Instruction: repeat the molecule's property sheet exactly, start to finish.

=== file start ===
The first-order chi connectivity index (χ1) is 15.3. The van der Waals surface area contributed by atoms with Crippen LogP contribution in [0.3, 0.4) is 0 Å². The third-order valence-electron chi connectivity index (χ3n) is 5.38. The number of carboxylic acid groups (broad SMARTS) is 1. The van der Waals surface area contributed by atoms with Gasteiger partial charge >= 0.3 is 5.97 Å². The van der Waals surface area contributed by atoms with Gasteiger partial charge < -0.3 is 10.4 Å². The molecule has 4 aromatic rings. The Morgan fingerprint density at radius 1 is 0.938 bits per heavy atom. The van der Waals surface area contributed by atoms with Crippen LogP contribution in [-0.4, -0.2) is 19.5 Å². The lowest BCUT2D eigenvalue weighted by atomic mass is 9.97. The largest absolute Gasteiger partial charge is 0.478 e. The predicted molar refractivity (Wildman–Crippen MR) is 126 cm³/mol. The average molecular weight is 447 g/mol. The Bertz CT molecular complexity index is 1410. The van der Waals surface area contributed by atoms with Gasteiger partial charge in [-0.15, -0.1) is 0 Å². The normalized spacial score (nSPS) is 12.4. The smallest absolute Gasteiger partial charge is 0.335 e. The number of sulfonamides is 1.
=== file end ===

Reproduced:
The first-order chi connectivity index (χ1) is 15.3. The van der Waals surface area contributed by atoms with Crippen LogP contribution in [0.3, 0.4) is 0 Å². The third-order valence-electron chi connectivity index (χ3n) is 5.38. The number of carboxylic acid groups (broad SMARTS) is 1. The van der Waals surface area contributed by atoms with Gasteiger partial charge >= 0.3 is 5.97 Å². The van der Waals surface area contributed by atoms with Gasteiger partial charge < -0.3 is 10.4 Å². The molecule has 4 aromatic rings. The Morgan fingerprint density at radius 1 is 0.938 bits per heavy atom. The van der Waals surface area contributed by atoms with Crippen LogP contribution in [-0.4, -0.2) is 19.5 Å². The lowest BCUT2D eigenvalue weighted by atomic mass is 9.97. The largest absolute Gasteiger partial charge is 0.478 e. The predicted molar refractivity (Wildman–Crippen MR) is 126 cm³/mol. The average molecular weight is 447 g/mol. The Bertz CT molecular complexity index is 1410. The van der Waals surface area contributed by atoms with Gasteiger partial charge in [-0.15, -0.1) is 0 Å². The normalized spacial score (nSPS) is 12.4. The smallest absolute Gasteiger partial charge is 0.335 e. The number of sulfonamides is 1.